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GCSD Awarded $3.4 Million To Repair Hetch Hetchy Water Disinfectant Tanks

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Groveland, CA – A long-awaited $3.4 million grant is earmarked to extend by 20 to 40 years the life of key aging infrastructure at a local community services district.

Groveland Community Services District (GCSD) General Manager Pete Kampa shares that the district received a signed grant agreement for its Clearwell Rehabilitation Project.

The district’s Big Creek and Second Garrotte clearwells are used to provide the necessary contact time for raw water from Hetch Hetchy, the district’s primary source, to be disinfected. Hetch Hetchy water has a filtration avoidance permit due to its naturally pristine condition so disinfection is the only treatment it receives prior to distribution. However, the clearwells, which developed severe internal corrosion, require significant renovation.

Kampa says the project, which involves coating the tanks, will keep them from deteriorating beyond repair or rusting through for another two to four decades. The work will include the removal of the existing epoxy coating and application of a new coating to the steel tank surfaces.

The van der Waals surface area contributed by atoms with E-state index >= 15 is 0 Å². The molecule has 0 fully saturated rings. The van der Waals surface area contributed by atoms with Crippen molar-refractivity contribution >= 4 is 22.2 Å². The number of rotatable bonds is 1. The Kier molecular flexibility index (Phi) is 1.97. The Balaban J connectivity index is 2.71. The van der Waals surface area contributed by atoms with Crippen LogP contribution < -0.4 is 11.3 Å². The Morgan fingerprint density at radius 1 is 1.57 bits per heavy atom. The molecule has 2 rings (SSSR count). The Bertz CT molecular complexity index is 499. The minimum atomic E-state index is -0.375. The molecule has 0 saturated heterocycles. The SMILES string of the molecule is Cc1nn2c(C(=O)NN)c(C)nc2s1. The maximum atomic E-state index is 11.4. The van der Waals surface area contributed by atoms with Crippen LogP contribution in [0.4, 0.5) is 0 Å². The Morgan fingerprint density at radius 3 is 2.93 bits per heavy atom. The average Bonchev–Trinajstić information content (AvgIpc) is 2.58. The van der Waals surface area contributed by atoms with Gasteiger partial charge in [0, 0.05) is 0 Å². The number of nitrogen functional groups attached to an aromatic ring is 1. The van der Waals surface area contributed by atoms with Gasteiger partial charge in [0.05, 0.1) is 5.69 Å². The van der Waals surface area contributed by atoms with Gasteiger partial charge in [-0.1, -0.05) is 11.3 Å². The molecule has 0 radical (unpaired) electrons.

The construction company that is contracted for the project will also perform a condition assessment to determine how many of the interior structural members that need to be replaced. As part of the conditions for the funding, the district is requiring the removal of the existing baffles so the coating can be thoroughly applied to the tanks’ surfaces. The Clearwell Rehabilitation Project plans and specifications are currently being updated so the district can send it out to bid this June.

Kampa shares that the district worked hard to secure grant funding to eliminate the need for water rate increases that would be used specifically to complete the essential work. “If we had to go out and borrow this money, it would have cost $5.77 per month for every customer for 20 years; and the grant reduced the monthly customer cost to $0,” he adds.

Project funding has been provided in full or in part under the Safe and Affordable Funding for Equity and Resiliency (SAFER) Drinking Water Program and Proposition 68 through an agreement with the State Water Resources Control Board.